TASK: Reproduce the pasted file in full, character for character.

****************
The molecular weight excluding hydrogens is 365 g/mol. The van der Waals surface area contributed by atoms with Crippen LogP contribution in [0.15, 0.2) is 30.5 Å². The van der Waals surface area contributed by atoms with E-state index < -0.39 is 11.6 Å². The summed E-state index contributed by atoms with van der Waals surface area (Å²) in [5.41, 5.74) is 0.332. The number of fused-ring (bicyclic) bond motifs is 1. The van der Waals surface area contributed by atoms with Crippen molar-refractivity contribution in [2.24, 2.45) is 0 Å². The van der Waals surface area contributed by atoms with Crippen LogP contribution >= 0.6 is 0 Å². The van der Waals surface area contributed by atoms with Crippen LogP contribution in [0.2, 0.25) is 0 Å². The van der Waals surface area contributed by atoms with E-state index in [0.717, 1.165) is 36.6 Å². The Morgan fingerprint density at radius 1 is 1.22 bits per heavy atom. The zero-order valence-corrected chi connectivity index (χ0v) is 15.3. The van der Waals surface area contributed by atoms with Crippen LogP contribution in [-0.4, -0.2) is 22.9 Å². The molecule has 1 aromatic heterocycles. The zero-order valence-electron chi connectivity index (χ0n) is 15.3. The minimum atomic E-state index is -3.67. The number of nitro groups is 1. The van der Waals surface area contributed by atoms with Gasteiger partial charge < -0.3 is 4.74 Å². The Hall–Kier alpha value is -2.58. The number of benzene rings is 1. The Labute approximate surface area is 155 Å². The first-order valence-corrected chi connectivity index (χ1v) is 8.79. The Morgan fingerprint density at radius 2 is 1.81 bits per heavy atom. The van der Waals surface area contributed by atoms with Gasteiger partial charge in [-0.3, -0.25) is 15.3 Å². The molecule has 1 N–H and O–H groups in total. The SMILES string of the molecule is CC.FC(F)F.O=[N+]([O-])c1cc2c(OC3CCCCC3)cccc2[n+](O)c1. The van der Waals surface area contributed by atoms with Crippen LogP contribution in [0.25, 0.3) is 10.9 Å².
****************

The molecular weight excluding hydrogens is 365 g/mol. The van der Waals surface area contributed by atoms with Crippen LogP contribution in [0.15, 0.2) is 30.5 Å². The van der Waals surface area contributed by atoms with E-state index < -0.39 is 11.6 Å². The summed E-state index contributed by atoms with van der Waals surface area (Å²) in [5.41, 5.74) is 0.332. The number of fused-ring (bicyclic) bond motifs is 1. The van der Waals surface area contributed by atoms with Crippen molar-refractivity contribution in [2.24, 2.45) is 0 Å². The van der Waals surface area contributed by atoms with Crippen LogP contribution >= 0.6 is 0 Å². The van der Waals surface area contributed by atoms with Crippen LogP contribution in [0.2, 0.25) is 0 Å². The van der Waals surface area contributed by atoms with E-state index in [0.717, 1.165) is 36.6 Å². The Morgan fingerprint density at radius 1 is 1.22 bits per heavy atom. The zero-order valence-corrected chi connectivity index (χ0v) is 15.3. The van der Waals surface area contributed by atoms with Crippen LogP contribution in [-0.4, -0.2) is 22.9 Å². The molecule has 1 aromatic heterocycles. The zero-order valence-electron chi connectivity index (χ0n) is 15.3. The minimum atomic E-state index is -3.67. The number of nitro groups is 1. The van der Waals surface area contributed by atoms with Gasteiger partial charge < -0.3 is 4.74 Å². The Hall–Kier alpha value is -2.58. The number of benzene rings is 1. The Labute approximate surface area is 155 Å². The first-order valence-corrected chi connectivity index (χ1v) is 8.79. The Morgan fingerprint density at radius 2 is 1.81 bits per heavy atom. The van der Waals surface area contributed by atoms with Gasteiger partial charge in [-0.3, -0.25) is 15.3 Å². The molecule has 1 N–H and O–H groups in total. The SMILES string of the molecule is CC.FC(F)F.O=[N+]([O-])c1cc2c(OC3CCCCC3)cccc2[n+](O)c1. The van der Waals surface area contributed by atoms with Crippen LogP contribution in [0.25, 0.3) is 10.9 Å².